Whilst studying the FMM program, My Nguyen, 24, was fully immersed in all things fashion, studying marketing, branding and merchandising in depth. She conducted detailed market and trend research to design a swimwear collection for Topshop Vietnam Spring/Summer 2015. Being able to analyse a brand’s position in the market and employ key marketing principals such as the ‘4Ps’ (Price, Promotion, Place and Product) are just some of the aspects that she implemented. Nguyen says she particularly enjoyed creating marketing materials to target and satisfy consumers’ demands. Merchandising has emerged as one of the cornerstones of the modern fashion industry. Nguyen learned about maximizing sales and profitability of a product through costing sheets, margins and profits. It is necessary that items are retailed at attractive but profitable prices to the right customers at the right time.

Impressively, Nguyen worked on a major project for designer Anna Vo to design a menswear collection for the AV Basic Men Range for Spring/Summer 2016. The project was a culmination of everything that she had learned in the last three years at university. To make it a successful one, she meticulously developed a trendy mood board and lookbook emulating her visions in colour palettes of black, grey, white and burgundy.

Vo comments that year on year the students from the FMM program impress her with their creativity and direction. The students produced a very wearable collection, stylish, chic and simple with unique details, which can be sold in both local and international markets. Vo says, “The students think outside of the box and this is essential when working in the industry.”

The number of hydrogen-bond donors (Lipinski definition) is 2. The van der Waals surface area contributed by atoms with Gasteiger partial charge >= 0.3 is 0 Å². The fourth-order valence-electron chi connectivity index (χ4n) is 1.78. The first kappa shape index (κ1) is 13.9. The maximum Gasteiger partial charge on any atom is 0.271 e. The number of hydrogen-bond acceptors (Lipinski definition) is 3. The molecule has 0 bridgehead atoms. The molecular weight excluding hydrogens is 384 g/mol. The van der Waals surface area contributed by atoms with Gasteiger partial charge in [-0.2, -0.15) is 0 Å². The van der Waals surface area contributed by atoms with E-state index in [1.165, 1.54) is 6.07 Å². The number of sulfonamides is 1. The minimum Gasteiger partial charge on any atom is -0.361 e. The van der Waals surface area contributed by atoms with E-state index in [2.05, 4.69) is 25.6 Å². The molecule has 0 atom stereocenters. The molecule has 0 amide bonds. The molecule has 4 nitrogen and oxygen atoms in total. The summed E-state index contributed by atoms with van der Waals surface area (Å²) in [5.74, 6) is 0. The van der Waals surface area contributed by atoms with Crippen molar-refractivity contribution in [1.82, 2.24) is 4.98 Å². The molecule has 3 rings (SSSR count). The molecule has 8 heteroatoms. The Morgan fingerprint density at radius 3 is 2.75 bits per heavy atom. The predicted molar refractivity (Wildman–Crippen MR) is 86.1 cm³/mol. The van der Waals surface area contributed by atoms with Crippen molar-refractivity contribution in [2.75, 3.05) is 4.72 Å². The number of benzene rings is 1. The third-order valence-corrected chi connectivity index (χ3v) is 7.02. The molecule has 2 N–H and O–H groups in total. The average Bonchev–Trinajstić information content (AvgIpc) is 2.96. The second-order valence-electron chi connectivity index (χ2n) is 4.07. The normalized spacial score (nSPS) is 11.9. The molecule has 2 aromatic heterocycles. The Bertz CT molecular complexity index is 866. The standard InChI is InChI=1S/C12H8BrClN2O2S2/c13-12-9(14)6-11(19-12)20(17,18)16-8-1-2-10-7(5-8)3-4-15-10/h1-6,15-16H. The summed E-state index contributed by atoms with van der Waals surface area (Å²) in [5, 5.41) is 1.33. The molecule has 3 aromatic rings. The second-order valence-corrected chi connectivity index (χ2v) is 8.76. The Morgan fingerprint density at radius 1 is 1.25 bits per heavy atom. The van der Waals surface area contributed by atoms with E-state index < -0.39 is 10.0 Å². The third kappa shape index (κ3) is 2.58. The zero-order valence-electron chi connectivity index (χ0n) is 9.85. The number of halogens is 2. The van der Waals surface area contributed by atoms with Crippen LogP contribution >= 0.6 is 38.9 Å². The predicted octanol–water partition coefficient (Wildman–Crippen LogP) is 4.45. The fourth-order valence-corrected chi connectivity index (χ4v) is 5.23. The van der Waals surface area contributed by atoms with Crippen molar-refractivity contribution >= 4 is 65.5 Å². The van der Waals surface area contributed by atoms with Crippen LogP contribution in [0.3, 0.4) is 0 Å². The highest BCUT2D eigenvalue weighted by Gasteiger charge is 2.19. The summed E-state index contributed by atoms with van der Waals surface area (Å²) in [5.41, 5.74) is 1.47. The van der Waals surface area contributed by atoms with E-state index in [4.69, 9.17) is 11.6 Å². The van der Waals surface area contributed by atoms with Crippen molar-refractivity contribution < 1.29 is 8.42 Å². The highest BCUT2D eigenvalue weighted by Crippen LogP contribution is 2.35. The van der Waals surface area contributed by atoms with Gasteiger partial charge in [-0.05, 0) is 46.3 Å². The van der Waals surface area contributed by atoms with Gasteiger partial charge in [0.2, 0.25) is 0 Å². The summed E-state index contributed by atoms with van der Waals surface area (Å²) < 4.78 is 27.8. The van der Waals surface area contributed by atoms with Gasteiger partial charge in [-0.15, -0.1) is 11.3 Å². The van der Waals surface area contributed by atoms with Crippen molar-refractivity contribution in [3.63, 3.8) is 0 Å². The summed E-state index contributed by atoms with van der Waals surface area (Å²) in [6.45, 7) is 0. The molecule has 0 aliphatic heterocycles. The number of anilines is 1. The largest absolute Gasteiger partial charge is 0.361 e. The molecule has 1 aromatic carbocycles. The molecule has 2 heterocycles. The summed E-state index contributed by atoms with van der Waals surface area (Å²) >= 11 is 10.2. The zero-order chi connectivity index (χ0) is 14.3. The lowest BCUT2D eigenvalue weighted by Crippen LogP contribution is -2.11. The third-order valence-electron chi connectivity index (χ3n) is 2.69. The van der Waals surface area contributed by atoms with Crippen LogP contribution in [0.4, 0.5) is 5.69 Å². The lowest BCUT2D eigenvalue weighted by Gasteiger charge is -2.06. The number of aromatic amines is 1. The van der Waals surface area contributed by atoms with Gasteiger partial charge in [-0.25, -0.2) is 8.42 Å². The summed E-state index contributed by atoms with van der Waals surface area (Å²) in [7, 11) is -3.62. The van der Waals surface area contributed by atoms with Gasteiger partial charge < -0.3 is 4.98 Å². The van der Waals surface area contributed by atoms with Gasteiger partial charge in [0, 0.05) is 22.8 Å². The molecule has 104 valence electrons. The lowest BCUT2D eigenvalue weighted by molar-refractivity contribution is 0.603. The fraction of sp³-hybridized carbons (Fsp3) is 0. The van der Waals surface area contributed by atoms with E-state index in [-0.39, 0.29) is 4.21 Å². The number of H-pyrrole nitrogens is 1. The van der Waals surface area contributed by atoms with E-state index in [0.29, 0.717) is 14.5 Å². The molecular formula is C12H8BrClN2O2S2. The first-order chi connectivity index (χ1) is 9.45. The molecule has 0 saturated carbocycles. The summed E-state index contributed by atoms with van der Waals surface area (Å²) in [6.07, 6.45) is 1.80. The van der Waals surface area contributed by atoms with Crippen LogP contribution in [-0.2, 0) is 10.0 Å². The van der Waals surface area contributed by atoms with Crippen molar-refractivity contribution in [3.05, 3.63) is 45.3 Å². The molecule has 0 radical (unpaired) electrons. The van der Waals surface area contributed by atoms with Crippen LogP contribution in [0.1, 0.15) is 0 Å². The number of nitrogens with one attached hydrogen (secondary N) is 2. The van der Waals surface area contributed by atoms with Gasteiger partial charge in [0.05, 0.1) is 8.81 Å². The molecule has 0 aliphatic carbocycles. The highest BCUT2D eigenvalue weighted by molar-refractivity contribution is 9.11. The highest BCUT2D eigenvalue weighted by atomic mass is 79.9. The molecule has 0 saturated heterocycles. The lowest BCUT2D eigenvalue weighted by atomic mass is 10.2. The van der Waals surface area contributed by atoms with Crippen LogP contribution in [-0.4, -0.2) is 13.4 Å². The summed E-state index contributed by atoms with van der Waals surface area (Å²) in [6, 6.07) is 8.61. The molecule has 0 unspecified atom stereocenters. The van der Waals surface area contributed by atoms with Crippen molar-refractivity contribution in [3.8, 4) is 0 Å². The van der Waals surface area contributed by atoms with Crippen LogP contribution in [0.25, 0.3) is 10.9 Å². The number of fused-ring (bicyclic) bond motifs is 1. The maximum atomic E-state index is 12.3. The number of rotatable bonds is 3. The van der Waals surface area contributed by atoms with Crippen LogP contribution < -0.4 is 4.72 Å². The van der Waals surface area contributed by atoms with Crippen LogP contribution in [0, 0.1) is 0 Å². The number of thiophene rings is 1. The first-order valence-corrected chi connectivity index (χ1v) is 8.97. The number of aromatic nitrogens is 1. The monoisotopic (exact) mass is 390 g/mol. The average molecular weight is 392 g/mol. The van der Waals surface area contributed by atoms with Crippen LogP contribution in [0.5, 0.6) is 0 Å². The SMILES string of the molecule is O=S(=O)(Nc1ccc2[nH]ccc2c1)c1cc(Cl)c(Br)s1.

Breaking into the fashion industry is becoming more challenging in any corner of the globe as there is an expectation of increased levels of professionalism and knowledge. Christina Yu, founder and creative director of Ipa-Nima, was very impressed with the caliber of fashion students that the FMM program is producing. The students worked with her on two projects over the summer, creating mood boards by analysing social media trends and visual merchandising in her own shop window. “The program teaches students to think on their feet and strikes a balance of being creative and commercial at the same time,” says Yu.

Ho believes that the students studying the course here in Vietnam are at an advantage to their Australian peers given that they are studying at an internationally recognised university in a country that is at the manufacturing epicentre. There are many foreign universities who want to organise exchange trips to Vietnam for this very reason. The students at RMIT Vietnam are able to experience real-life industry practice that is right on their doorstop. Ho is surprised when her students ask her why she left London. In their eyes, this is where the world of fashion lives. Ho reassures them that it is, in fact, Vietnam that is the place to be for a career in fashion. “The opportunities are endless here,” she says. With the Fashion Merchandising Management qualification on your resume, the world of fashion is your oyster.